Anyone who’s ever been to a wedding knows that the ceremony consists of a number of elements that traditionally occur in a certain order, but when you’re planning your own wedding, it really helps to know what those elements are, where they belong in the ceremony, and what they’re there for. This can help you clarify which components you want to use in your own wedding, and where they will best fit to give your wedding the “flow” you would like it to have.
Listed below are the most popular ceremony components in the order they usually occur. However, there is no reason you can’t move some (or all) elements around in your own ceremony…or even leave some of them out entirely! Remember, it’s your wedding and it should be about you. Do whatever feels best and whatever makes you happy, in the order that makes the most sense to you!
The Processional (aka, the Walk In or Wedding March)
This is the walk down the aisle of the wedding party to the altar, and symbolically represents two things: the couple’s transition from individual lives to the union of marriage, and the support of the wedding attendants by taking part in the same walk.
The Officiant and the Groom traditionally wait at the altar for the wedding party to walk down the aisle. First, the Groomsmen paired with the Bridesmaids, then by the Maid/Matron of Honor, the Ring Bearer, and the Flower Girl. Lastly come the Bride and her escort (traditionally, her father).
Facing the altar, the women are on the left and the men on the right. Music played for the Processional can be a single selection or, more often, multiple selections (e.g., one for the wedding party and a different one for the Bride)
The Welcome (aka, the Convocation)
The Welcome calls together all in attendance to begin the ceremony. The words spoken at this time welcome and thank the guests as well as introduce the purpose of this gathering. This is also the traditional time to remember and honor friends and relatives who have passed away, along with anyone else who cannot, physically, attend the wedding.
Declaration of Intent (one of two legally required elements)
This element is the “I Do” section of the ceremony. The couple declares their intention to marry, with each answering “I do” or “I will” when asked by the Officiant if it is their desire to make this commitment.
Consent (aka, the “Give Away”)
Here, the Officiant asks others to give their approval or blessing on the ceremony that is about to take place. Traditionally, the father or the parents of the Bride answer “I do,” “We do,” or “Her family,” when asked by the Officiant who is presenting the Bride to be married.
Readings consist of one or more selections (poems, lyrics, stories, etc.), either religious or non-religious, read aloud during carefully selected moments throughout the ceremony. They are meant to convey a message that resonates with the couple and guides them into marriage. Additional readings may be read by friends and family members to add variety to the ceremony.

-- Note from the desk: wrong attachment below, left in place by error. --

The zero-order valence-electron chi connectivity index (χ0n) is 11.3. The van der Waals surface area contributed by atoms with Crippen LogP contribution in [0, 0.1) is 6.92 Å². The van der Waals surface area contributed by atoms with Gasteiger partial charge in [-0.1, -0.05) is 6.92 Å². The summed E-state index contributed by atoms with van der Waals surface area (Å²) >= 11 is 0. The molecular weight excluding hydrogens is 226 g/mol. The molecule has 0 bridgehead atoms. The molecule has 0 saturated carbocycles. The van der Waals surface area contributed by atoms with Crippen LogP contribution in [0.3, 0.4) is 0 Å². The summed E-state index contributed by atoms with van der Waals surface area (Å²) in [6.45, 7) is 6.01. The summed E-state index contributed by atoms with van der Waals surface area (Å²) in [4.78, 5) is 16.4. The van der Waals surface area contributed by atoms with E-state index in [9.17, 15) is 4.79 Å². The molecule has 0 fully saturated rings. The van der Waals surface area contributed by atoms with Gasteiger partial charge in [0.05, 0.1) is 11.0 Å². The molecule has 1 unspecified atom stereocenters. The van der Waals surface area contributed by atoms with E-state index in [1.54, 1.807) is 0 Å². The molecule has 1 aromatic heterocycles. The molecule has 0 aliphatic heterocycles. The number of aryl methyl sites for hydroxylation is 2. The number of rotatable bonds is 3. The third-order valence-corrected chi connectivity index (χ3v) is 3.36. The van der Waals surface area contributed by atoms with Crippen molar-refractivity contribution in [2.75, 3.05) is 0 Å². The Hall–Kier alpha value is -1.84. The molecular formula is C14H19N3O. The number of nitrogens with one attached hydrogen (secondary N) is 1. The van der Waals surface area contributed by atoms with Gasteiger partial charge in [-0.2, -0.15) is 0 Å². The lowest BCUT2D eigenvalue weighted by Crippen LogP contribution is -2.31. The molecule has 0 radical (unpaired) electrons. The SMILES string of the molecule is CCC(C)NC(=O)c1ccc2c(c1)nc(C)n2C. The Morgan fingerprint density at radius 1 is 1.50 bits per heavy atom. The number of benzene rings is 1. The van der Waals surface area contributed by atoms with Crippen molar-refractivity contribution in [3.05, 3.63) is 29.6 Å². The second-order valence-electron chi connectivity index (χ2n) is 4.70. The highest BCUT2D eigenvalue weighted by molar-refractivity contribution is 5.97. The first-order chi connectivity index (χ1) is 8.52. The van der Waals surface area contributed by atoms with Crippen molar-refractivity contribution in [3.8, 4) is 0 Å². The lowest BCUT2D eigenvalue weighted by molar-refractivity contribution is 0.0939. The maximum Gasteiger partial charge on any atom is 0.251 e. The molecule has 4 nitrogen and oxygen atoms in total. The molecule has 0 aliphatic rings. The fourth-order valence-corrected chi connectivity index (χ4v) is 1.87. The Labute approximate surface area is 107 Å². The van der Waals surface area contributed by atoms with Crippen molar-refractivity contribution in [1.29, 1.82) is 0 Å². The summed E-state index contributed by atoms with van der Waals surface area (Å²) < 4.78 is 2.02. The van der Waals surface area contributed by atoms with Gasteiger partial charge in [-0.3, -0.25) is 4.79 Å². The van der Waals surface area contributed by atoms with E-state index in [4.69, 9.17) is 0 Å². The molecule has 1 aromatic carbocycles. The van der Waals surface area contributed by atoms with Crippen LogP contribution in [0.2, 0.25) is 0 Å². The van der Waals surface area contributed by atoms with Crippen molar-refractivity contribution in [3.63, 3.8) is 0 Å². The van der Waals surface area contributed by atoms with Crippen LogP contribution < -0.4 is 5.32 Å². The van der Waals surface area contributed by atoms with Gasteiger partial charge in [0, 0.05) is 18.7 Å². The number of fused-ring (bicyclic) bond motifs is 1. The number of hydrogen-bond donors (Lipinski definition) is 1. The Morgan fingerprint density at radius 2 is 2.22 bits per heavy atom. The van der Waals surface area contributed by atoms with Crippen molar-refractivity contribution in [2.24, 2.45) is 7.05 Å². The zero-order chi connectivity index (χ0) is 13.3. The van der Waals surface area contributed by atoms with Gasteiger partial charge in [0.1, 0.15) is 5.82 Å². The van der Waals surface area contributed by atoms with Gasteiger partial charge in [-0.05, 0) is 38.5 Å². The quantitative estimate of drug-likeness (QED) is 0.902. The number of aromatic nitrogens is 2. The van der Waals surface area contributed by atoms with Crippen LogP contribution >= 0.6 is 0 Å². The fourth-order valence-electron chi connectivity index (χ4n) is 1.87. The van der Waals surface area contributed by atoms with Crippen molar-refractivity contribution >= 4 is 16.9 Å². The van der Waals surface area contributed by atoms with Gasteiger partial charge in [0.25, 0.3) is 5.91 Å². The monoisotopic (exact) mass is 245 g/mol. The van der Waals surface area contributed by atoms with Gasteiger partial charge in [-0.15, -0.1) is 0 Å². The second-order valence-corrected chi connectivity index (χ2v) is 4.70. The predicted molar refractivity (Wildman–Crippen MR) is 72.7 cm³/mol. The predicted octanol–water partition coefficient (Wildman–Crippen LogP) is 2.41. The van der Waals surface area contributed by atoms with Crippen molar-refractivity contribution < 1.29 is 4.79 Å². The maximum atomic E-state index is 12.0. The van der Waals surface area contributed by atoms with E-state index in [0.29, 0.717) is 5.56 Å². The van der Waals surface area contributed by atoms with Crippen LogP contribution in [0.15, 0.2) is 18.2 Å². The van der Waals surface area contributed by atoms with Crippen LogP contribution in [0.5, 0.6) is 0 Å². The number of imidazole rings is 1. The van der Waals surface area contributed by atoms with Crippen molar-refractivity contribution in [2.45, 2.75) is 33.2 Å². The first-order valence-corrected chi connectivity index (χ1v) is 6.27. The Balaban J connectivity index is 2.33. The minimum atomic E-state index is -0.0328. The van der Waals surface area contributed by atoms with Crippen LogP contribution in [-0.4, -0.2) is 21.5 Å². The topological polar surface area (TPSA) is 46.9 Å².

This element often shares with the guests, thoughts on the meaning of marriage, and is designed to encourage reflection upon the significance of the commitment. They may also include a historical reflection on the couple’s relationship or the story of how they met and fell in love.
The Wedding Vows
This is the exchange between the couple that expresses the sincere promises they are making to each other regarding their intentions for the marriage. The words spoken at this time should normally not be memorized (the couple will already have more than enough on their mind to remember), but rather, should be read from a card or piece of paper, or repeated after the Officiant.
The Explanation of the Rings
The words spoken at this time describe the history and purpose of exchanging rings and the sentiment the couple wishes to be reminded of as they wear them.
The Ring Exchange
This is the physical exchange of rings, along with a verbal exchange between the couple expressing the significance of this offering. The Ring Vows are normally repeated after the Officiant, but can also be read from a card.
Pronouncement (the second legally required element of the ceremony)
This is the pronouncement that the couple is officially married.
The Kiss symbolically represents the sealing of the promises made during the ceremony.
Closing Blessing (aka, the Benediction)
This optional prayer, or non-religious blessing, is meant to send the couple off into their new future together, and to communicate the hopes and wishes that go with them to that future.
This is the first official introduction of the newly married couple as husband and wife.
The Recessional (aka, the Walk Out)
This is the choreographed walk down the aisle by the wedding party away from the altar after the couple has been presented. It signifies the completion of the ceremony and the beginning of the celebration. Traditionally, the wedding party leaves in reverse order in which they entered, with the Bride and Groom exiting first.
Additional Elements – Wedding Traditions
Additional wedding elements will make your wedding more interesting, more inclusive and (usually) a lot more fun. They can include popular and time-tested traditions such as the Blending of the Sands (Unity Sand Ceremony) and the Unity Candle, along with cultural traditions that incorporate the Bride or Groom’s heritage, such as the Handfasting (Celtic), a Tea Ceremony (Chinese), Jumping the Broom (African), the Coins, Cord and Veil (Hispanic) and the Breaking of the Glass (Jewish).
As Seattle Wedding Officiants, Forever, Together – Where Weddings are a Celebration! is pleased to offer all of these elegant wedding elements, along with many others, at no additional cost to our couples.